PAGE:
George H. Nash’s Conservative Intellectual Movement in America Since 1945, in either its original (1976) or later expanded edition (1996), would have assured him an honored place as a scholar, even if he had never embarked on his exhaustive three-volume biography of Herbert Hoover. His new anthology treats in further detail a movement that Nash has been analyzing since his graduate school days at Harvard in the early 1970s. Even for those who are familiar with his subject, there is much in these essays that is new and insightful.
The section “Jews and the Conservative Community” would make the book worth buying even if there were nothing else to recommend it. Nash presents a spirited group of Jewish financiers and publicists who became known to their friends and enemies alike as “Jews for Joe McCarthy.” Spearheaded by Benjamin Schultz, a Reform rabbi from Yonkers, this controversial group got its start as the American Jewish League Against Communism in February 1948. Over the next several years, it came to boast among its writers and sponsors George Sokolsky, Roy Cohn, Bernard Baruch, Lawrence Fertig, Alfred Kohlberg, Frank Chodorov, Maj. Gen. Julius Klein, Eugene Lyons, Morrie Ryskind, Marvin Liebman, and Ralph de Toledano.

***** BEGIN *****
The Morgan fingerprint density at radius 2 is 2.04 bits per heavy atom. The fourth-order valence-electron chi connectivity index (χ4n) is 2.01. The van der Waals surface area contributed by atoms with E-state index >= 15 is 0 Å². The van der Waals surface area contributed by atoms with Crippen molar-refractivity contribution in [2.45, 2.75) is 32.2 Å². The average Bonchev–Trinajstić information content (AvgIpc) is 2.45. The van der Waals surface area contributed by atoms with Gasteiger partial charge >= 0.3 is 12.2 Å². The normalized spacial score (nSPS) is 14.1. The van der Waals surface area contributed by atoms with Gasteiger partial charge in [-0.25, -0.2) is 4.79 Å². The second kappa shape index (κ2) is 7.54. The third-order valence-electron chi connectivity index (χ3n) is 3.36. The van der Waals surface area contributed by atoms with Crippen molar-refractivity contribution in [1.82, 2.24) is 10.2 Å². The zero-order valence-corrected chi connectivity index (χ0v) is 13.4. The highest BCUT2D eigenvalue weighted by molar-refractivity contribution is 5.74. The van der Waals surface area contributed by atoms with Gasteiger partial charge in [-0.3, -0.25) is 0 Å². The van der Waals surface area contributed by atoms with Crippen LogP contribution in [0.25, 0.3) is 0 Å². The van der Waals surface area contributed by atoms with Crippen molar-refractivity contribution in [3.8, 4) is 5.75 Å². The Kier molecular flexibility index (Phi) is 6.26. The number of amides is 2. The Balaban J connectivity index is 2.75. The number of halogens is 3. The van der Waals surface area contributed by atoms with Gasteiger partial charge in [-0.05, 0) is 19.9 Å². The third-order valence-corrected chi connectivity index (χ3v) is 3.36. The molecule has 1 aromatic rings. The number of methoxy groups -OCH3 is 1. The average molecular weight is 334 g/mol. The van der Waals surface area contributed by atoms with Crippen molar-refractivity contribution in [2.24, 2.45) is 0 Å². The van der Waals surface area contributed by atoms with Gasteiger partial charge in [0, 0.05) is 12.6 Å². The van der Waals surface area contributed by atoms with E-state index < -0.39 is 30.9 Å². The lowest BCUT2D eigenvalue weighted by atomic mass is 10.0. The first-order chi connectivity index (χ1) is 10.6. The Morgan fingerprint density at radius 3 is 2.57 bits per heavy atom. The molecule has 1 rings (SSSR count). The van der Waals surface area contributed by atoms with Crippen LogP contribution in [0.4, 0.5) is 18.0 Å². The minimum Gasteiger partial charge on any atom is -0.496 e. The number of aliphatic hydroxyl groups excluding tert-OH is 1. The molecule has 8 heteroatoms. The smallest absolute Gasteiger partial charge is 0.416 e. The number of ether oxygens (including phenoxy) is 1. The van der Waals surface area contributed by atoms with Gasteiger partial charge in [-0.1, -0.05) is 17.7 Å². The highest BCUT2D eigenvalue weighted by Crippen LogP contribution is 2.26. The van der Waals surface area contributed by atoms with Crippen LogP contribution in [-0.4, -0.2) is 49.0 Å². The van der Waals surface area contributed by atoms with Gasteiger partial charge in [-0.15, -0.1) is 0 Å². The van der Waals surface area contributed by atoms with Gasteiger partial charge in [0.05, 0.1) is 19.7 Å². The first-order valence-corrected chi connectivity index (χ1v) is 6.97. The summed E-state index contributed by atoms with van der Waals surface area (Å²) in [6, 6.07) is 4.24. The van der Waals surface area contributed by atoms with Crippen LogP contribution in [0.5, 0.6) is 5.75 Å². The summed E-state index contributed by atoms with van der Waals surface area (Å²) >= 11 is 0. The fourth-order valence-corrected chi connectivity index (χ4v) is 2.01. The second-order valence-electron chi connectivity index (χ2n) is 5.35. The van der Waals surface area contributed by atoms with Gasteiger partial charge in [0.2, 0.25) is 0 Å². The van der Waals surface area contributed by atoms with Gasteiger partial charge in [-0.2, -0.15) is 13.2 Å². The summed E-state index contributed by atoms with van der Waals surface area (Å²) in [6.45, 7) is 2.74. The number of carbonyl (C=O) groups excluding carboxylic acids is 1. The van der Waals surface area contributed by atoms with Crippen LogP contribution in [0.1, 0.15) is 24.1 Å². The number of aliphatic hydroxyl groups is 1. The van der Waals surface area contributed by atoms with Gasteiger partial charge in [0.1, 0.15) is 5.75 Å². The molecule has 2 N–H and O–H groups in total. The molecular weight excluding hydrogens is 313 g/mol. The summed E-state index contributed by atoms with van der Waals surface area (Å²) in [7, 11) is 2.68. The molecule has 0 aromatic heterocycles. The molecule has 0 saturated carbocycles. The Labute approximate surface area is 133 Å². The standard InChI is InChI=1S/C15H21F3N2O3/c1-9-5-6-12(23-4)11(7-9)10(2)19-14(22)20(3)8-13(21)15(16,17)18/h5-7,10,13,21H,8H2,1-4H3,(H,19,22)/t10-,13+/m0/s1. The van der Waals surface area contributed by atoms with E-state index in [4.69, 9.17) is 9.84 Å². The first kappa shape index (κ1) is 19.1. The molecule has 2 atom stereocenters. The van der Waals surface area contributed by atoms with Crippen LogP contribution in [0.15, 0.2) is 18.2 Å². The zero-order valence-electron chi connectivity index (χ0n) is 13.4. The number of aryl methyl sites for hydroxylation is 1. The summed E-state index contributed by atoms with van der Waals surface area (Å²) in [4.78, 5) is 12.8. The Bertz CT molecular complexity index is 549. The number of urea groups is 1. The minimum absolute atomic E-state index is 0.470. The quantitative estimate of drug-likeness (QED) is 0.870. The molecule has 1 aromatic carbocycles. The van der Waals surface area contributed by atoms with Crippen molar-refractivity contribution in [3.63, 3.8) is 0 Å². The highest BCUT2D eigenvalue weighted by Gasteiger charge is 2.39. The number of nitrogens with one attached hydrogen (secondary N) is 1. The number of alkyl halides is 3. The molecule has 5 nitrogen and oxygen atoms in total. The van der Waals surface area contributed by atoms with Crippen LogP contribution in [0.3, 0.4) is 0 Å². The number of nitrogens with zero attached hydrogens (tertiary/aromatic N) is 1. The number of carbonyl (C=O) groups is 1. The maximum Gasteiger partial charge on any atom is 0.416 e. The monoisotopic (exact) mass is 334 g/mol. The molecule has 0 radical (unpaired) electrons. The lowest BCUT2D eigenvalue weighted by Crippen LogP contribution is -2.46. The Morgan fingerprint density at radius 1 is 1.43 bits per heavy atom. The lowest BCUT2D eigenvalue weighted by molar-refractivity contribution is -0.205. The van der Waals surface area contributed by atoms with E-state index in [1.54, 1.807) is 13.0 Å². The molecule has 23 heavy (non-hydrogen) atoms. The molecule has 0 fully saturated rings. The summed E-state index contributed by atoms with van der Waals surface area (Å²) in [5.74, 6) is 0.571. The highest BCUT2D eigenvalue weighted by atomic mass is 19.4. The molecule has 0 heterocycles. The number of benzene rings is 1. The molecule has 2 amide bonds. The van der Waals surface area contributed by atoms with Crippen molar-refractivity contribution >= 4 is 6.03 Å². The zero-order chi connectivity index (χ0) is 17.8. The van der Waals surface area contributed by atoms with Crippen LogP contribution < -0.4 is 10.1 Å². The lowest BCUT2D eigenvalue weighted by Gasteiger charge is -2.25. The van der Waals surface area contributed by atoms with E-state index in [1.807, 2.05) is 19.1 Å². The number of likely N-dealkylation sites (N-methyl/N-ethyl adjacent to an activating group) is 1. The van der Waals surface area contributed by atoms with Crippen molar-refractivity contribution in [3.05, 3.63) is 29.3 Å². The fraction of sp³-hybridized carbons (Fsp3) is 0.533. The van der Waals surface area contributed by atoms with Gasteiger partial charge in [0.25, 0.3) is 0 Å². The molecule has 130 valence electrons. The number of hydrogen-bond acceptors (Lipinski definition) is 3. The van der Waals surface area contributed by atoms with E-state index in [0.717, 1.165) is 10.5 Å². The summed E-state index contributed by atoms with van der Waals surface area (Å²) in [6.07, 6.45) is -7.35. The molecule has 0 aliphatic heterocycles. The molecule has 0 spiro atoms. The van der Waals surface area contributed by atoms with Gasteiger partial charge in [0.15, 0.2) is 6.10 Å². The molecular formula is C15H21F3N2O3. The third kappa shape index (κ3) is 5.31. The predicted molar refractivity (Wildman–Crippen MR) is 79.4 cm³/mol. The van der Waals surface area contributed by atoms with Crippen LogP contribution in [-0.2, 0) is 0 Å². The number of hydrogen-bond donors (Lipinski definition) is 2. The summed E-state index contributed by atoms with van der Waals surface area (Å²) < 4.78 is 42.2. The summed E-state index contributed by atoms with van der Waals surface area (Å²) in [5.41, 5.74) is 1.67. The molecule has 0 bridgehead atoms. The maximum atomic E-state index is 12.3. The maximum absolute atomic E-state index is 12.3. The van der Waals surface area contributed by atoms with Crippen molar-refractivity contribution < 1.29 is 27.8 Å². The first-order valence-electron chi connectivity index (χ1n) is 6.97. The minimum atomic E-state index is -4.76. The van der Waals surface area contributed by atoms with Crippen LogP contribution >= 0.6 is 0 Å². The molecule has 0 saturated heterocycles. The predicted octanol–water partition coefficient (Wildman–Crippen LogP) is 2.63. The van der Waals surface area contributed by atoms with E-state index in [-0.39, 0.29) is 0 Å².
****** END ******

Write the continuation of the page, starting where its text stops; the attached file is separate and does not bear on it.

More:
In its early days, the League received financial backing from the social-democratic United Garment Workers union as well as from Jewish conservatives. Until the early 1950s, moreover, it could have fit snugly into the Cold War liberal camp as well as the postwar Old Right. It emerged after Schultz attacked his own teacher, the renowned Reform rabbi Stephen S. Wise, for his far-left politics, including his harangues at postwar Communist-front rallies. To Schultz’s consternation, Wise had gone after Winston Churchill’s 1946 “Iron Curtain” speech, which warned against the aggressive designs of the Soviet empire. Wise railed against Churchill’s unfavorable view of Stalin’s ambitions as “one of the most mischievous and hurtful utterances ever made by a person of authority and responsibility.” Given Wise’s reputation as a towering figure in interfaith cooperation and Zionist politics, his former student was about to encounter a tornado.